Give to charity using a QCD

If charitable giving is part of your financial plan, a qualified charitable distribution (QCD) can further your philanthropic goals and help reduce the tax hit from the RMD. QCDs allow individuals age 70½ and older to make tax-free donations of up to $100,000 a year directly from an IRA to a qualified charity, thereby satisfying all or part of their annual RMDs.

Reinvest in a taxable brokerage account

You could also just place any unused funds in your brokerage account in the hope of making up for any lost gains. There's no up-front tax break, and capital gains are taxed the year you recognize them. But if you hold assets for more than a year, you may qualify for a lower long-term capital gains tax rate. Tax-efficient investments (like certain municipal bonds) may also offer tax benefits. Losses may be deductible. And the IRS won't restrict contributions, withdrawals, or how you spend the money.

Do an "in-kind" transfer of securities

Those who simply don't want to part with an investment, whether for emotional reasons or because they want hold onto it until recovers, could consider transferring securities from their tax-deferred account to a taxable brokerage account. You would still be taxed on the value of the distribution, with the securities' cost basis determined by the date of transfer.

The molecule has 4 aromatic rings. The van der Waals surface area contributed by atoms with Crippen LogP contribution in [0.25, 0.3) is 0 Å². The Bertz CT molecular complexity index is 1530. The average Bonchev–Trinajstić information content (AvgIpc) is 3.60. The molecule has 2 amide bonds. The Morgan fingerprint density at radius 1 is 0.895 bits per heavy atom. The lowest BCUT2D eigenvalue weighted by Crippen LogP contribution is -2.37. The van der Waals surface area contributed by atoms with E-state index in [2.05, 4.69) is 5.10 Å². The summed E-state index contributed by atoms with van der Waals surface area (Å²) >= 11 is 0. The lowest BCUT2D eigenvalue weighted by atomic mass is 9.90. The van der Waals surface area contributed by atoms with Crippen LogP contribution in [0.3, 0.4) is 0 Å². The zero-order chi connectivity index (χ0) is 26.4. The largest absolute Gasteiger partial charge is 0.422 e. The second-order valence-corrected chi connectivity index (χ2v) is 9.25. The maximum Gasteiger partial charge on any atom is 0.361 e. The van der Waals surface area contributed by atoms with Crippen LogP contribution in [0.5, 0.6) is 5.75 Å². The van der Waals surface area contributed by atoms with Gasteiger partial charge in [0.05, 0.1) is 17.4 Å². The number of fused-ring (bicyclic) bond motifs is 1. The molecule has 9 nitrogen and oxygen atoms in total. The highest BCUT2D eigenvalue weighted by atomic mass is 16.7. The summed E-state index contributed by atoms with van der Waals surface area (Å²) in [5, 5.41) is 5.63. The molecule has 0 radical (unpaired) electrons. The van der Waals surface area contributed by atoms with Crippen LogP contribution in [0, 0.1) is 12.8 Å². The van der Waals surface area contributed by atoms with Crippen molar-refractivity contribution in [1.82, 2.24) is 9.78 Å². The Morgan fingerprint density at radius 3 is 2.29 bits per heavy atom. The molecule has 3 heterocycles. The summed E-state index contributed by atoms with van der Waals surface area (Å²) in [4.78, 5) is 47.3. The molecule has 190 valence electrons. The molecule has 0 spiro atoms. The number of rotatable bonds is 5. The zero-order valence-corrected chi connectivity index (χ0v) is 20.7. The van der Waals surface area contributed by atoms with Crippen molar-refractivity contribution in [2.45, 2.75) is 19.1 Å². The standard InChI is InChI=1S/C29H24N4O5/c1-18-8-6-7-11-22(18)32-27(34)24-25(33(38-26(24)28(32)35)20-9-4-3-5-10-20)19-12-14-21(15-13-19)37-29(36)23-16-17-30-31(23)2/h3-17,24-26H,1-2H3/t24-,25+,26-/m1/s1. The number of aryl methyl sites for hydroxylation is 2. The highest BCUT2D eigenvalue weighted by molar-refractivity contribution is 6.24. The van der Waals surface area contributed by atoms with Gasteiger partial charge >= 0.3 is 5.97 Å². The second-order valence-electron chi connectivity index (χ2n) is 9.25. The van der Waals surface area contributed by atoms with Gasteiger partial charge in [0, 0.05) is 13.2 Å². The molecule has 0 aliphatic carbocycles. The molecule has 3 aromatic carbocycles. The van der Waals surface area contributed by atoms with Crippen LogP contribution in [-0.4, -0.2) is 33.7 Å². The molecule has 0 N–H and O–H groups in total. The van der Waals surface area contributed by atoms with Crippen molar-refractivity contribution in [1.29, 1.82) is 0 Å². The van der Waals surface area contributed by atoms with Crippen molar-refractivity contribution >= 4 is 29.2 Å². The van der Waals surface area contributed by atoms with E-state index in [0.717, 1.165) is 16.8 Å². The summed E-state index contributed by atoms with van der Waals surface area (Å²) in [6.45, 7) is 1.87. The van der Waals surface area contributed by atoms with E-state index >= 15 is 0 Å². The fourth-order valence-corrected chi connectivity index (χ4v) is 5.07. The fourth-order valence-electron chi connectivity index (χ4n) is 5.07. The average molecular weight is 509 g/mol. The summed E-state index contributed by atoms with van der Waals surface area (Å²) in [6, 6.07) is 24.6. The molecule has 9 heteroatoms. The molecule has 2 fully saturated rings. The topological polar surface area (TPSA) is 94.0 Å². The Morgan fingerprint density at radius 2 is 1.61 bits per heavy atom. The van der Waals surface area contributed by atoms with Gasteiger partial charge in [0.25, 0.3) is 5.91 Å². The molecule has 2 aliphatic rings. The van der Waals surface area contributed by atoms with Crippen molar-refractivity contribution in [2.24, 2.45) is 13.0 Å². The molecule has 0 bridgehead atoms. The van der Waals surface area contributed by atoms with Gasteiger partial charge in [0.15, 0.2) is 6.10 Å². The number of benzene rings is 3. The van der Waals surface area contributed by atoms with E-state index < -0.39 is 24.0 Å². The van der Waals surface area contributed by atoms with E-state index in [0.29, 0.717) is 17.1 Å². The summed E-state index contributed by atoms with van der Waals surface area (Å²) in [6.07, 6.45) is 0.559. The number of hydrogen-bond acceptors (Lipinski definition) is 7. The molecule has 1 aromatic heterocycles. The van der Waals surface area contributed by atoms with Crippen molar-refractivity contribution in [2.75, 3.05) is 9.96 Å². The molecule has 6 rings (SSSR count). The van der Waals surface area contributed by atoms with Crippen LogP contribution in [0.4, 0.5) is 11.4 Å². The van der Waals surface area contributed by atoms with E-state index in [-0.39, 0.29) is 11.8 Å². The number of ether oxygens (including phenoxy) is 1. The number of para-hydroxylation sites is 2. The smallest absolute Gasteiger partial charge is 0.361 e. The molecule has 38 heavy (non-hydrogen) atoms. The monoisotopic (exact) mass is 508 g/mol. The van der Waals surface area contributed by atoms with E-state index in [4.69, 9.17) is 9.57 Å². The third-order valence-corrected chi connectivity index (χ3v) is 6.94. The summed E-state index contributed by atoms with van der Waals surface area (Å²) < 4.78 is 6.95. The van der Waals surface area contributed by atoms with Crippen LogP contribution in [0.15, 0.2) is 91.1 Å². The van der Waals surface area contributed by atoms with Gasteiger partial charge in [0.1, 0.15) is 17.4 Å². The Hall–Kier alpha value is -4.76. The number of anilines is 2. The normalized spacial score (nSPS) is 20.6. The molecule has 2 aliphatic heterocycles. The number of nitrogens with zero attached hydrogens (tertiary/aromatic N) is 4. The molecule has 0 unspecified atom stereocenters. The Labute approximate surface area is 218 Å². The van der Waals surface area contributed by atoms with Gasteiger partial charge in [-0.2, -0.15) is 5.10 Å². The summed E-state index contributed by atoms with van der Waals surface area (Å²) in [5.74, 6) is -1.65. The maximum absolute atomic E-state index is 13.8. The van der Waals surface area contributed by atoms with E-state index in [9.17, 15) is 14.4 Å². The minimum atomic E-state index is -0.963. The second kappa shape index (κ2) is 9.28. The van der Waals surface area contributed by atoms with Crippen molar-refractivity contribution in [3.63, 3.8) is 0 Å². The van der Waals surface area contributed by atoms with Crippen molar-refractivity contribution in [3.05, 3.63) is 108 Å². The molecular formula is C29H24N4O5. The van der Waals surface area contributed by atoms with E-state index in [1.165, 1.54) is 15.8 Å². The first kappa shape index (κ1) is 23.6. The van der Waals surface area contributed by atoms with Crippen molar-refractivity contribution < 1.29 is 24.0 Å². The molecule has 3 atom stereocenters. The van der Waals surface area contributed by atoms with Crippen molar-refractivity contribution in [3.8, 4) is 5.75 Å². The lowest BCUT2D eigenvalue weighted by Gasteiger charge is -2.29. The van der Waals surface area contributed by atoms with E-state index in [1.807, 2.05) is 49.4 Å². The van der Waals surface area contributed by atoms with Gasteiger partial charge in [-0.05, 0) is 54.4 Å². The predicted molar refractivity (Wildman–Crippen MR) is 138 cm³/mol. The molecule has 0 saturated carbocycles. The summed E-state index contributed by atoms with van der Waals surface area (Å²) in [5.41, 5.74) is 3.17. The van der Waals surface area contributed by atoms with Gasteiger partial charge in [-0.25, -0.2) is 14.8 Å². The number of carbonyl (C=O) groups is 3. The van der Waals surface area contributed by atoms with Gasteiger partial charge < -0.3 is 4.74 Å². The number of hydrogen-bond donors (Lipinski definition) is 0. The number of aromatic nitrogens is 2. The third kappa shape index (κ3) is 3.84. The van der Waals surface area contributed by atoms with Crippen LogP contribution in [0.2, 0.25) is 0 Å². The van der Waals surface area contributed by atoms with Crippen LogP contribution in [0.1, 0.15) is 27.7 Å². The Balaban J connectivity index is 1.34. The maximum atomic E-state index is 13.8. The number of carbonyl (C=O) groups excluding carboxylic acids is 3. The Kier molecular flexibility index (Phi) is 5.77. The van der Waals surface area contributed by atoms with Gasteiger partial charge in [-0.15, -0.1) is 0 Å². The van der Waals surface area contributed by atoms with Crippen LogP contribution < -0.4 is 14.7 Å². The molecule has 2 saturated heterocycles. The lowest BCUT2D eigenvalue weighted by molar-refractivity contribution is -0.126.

Bottom line

Retirees who have hit RMD age might be feeling squeezed this year. But with some flexibility and creativity, it may be possible to cushion the blow of a bad market.

1With the exception of having multiple 403(b)s. Each 403(b) is calculated separately, but the total RMD can be distributed from one or a combination of 403(b)s.

Find your Required Minimum Distribution.

Congress Passes Major Boost to Retirement Savings

Among other provisions, the SECURE Act 2.0 will raise the age at which individuals must begin taking required minimum distributions (RMDs) from their retirement account to 73, beginning in January 2023.

Reducing RMDs With QCDs

A QCD can be a great way to reduce RMDs and optimize the tax benefits of giving.

Build Tax-Free Savings Using Roth Conversions

Periodically converting a portion of your retirement savings into Roth assets can give you a flexible source of income and help lower the taxes you pay over time.